Soon, the presence of the American pupils showed the local nationals that these were quite important in regard to their social value and status. The transportation between housing areas and schools by Army school busses was a sure sign for the safety awareness of the Americans, but also of the self-sufficient life within the Military Community. The fact that at the bus stops no bus was passed by any American car, was not understood by the Germans for a long time. A civilian bus driver remembers many years later the provoking and undisciplined behavior of some of the older pupils, especially at the final stage of the American presence. Probably, there was a generation conflict in both countries.

Schools were free of charge for the dependents of service members. As soon as a soldier had left service, expensive school charges had to be paid, even when he stayed on location. This was also the case for the children of the DACs.

The graduating classes of the ‘Apaches’ (that is what they called themselves) prepared a yearbook about their club activities, featuring a photo of every graduate. Graduation ceremonies took place with the well-known blue gowns and caps.


Front page and interior page of an ‘Apache’ yearbook.
Portraits of the 1971 yearbook.
Portraits of the 1971 yearbook.
High School classroom scenes, 1971.
Music and singing, 1970/71.
Graphic art
and crafts class
Easy-going American students, 1986.
Student Councils in Augsburg
Outing to the Bismarckturm near Steppach.
The school bus is waiting.
Break scene in front of the High School, 1970s.
Leisure amusement at the ‘German-American Volksfest’ opposite High School.
Beauty Contest 1971.
The ‘Apaches’ enjoyed their own ‘Bierfilzeln’ (coasters).
The ‘Apache’ gym at the High School, Reese Barracks.
Champion boxer Muhammad Ali visiting at Augsburg Elementary School in May 1976.
Graduation 1978, Reese Barracks.
Schoolboys and -girls at the Reese Recreation Center, Bldg 33.
Learning for life - also in Augsburg.
The turning point: High School closure in May 1998.
Decommissioned: The Augsburg American High School (AAHS).
A commemorative stone is located on the median strip of the parking lot.

During the escalating arms race at the beginning of the 1980s (the ‘Reagan years’), a lot of dependents moved also to the Augsburg area. Due to the replacement of combat units in favor of military intelligence units (Field Station Gablingen) the structure of the troops changed. Among other things, this led to a special training program at the Augsburg High School, called JROTC.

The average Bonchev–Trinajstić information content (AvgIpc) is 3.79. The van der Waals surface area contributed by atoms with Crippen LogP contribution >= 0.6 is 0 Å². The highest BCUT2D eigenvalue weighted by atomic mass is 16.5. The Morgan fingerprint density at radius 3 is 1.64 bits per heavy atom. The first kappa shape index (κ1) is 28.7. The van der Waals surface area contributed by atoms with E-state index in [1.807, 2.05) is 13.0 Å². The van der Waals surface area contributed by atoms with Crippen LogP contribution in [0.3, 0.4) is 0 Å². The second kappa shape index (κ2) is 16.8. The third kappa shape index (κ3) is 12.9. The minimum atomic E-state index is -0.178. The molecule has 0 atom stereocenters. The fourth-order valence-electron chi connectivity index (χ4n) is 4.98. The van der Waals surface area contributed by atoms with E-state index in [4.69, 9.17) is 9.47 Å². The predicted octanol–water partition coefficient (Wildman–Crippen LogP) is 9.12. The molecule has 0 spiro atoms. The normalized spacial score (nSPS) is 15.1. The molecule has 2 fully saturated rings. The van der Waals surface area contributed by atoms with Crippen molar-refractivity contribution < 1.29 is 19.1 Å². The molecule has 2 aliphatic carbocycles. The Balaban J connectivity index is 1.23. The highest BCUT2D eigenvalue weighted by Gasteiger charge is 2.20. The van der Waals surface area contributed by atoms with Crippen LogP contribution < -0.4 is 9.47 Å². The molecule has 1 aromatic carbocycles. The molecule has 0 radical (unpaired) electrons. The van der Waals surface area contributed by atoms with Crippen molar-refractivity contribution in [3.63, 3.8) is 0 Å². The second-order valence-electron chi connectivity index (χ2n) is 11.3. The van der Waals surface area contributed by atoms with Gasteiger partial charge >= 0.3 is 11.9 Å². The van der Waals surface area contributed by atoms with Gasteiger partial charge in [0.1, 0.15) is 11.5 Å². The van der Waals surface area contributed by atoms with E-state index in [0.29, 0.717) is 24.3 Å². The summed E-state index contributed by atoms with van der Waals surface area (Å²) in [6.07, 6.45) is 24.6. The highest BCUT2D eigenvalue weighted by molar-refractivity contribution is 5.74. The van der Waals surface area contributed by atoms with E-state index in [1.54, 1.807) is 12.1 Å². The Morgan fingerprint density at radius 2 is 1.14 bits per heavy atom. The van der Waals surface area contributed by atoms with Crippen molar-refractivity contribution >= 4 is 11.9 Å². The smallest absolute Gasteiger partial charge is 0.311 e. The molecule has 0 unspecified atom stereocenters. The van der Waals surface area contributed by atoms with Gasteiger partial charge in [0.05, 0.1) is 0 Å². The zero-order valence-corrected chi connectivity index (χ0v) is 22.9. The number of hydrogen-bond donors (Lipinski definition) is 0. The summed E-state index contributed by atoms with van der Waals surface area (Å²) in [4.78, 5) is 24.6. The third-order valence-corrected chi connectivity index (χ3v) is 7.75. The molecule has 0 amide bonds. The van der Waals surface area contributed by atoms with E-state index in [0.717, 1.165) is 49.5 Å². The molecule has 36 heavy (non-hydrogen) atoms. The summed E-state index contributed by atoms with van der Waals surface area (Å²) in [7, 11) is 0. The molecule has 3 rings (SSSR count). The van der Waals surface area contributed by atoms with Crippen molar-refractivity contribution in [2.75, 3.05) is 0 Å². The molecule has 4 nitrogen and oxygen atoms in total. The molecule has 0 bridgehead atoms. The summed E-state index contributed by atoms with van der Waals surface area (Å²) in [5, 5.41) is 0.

JROTC is the acronym for Junior Reserve Officer Training Corps, a Government financed optional training program since 1916. It includes paramilitary training, lessons in military history and civil rights at High Schools. Pupils are wearing uniforms on one or two days of the week. The patch, showing the school’s ‘Apache’ emblem, was officially approved on Nov 20, 1984: The slogan was ‘Valor, Courage and Wisdom´. Until now, about 75% of the U.S. Army’s officers as well as the majority of generals emerge from JROTC.



In spring of 1992, a branch of the University of Maryland relocated their campus from Munich’s McGraw Kaserne to Augsburg. This institution that had started in Munich even before 1950, had been established for the children of soldiers and DACs stationed in Germany and other European countries. College standard could be achieved by attending evening classes. A minimum of 400 students was expected in Reese Barracks for the summer of 1992. However, in 1994 the institution was transferred onwards to Mannheim, indicating the beginning of Augsburg’s base closure.


Bldg 46, Reese Barracks: The first quarters of the University of Maryland.
The two University pavilions at the former Labor Service Camp.

Augsburg is a lasting reminiscence for American kids, as can be seen in today’s social networks. Even decades later, Augsburg’s U.S. Americans, the previous ‘Apaches’, return to their former school that had left unforgettable traces in their lives. 

(The first Elementary School in Centerville South is still existing – modernized with an impressive facelift – as Grund- und Mittelschule for the former U.S. Housing Areas. A parish center replaced the demolished Cramerton Elementary School. The High School was altered to a center for the hard of hearing).

Please see also: Location Augsburg > American Sports

Numerous photos provided by the schools’ facebook groups.

Translations: Heinz Strüber, 24.05.2013